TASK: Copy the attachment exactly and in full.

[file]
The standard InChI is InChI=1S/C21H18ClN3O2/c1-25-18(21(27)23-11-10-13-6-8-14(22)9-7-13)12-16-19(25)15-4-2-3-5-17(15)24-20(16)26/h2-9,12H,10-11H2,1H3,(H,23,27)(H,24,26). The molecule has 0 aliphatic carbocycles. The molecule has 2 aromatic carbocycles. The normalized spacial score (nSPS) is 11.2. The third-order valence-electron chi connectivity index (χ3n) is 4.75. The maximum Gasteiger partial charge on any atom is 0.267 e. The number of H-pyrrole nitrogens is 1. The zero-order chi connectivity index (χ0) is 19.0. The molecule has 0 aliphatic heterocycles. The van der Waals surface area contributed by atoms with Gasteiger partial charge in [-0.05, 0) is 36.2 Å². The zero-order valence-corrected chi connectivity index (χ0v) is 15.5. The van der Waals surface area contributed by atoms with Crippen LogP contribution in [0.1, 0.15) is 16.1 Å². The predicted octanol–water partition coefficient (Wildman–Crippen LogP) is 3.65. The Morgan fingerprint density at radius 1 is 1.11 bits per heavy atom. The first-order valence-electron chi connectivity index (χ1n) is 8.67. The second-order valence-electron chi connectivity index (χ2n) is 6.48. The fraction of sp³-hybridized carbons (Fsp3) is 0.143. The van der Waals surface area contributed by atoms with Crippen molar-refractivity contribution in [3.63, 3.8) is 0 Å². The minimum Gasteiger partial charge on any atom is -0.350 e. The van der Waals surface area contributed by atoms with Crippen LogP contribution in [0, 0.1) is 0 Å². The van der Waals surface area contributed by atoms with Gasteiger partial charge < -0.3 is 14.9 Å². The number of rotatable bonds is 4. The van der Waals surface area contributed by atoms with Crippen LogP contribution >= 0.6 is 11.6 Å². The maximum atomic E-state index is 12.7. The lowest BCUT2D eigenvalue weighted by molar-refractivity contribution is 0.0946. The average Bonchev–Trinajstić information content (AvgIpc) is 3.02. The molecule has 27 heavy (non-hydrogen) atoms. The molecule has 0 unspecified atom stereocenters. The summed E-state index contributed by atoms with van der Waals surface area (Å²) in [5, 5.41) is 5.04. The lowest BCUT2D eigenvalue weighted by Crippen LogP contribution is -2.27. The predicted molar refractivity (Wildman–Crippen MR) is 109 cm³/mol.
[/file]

The standard InChI is InChI=1S/C21H18ClN3O2/c1-25-18(21(27)23-11-10-13-6-8-14(22)9-7-13)12-16-19(25)15-4-2-3-5-17(15)24-20(16)26/h2-9,12H,10-11H2,1H3,(H,23,27)(H,24,26). The molecule has 0 aliphatic carbocycles. The molecule has 2 aromatic carbocycles. The normalized spacial score (nSPS) is 11.2. The third-order valence-electron chi connectivity index (χ3n) is 4.75. The maximum Gasteiger partial charge on any atom is 0.267 e. The number of H-pyrrole nitrogens is 1. The zero-order chi connectivity index (χ0) is 19.0. The molecule has 0 aliphatic heterocycles. The van der Waals surface area contributed by atoms with Gasteiger partial charge in [-0.05, 0) is 36.2 Å². The zero-order valence-corrected chi connectivity index (χ0v) is 15.5. The van der Waals surface area contributed by atoms with Crippen LogP contribution in [0.1, 0.15) is 16.1 Å². The predicted octanol–water partition coefficient (Wildman–Crippen LogP) is 3.65. The Morgan fingerprint density at radius 1 is 1.11 bits per heavy atom. The first-order valence-electron chi connectivity index (χ1n) is 8.67. The second-order valence-electron chi connectivity index (χ2n) is 6.48. The fraction of sp³-hybridized carbons (Fsp3) is 0.143. The van der Waals surface area contributed by atoms with Crippen molar-refractivity contribution in [3.63, 3.8) is 0 Å². The minimum Gasteiger partial charge on any atom is -0.350 e. The van der Waals surface area contributed by atoms with Crippen LogP contribution in [0, 0.1) is 0 Å². The van der Waals surface area contributed by atoms with Gasteiger partial charge < -0.3 is 14.9 Å². The number of rotatable bonds is 4. The van der Waals surface area contributed by atoms with Crippen LogP contribution >= 0.6 is 11.6 Å². The maximum atomic E-state index is 12.7. The lowest BCUT2D eigenvalue weighted by molar-refractivity contribution is 0.0946. The average Bonchev–Trinajstić information content (AvgIpc) is 3.02. The molecule has 27 heavy (non-hydrogen) atoms. The molecule has 0 unspecified atom stereocenters. The summed E-state index contributed by atoms with van der Waals surface area (Å²) in [5, 5.41) is 5.04. The lowest BCUT2D eigenvalue weighted by Crippen LogP contribution is -2.27. The predicted molar refractivity (Wildman–Crippen MR) is 109 cm³/mol.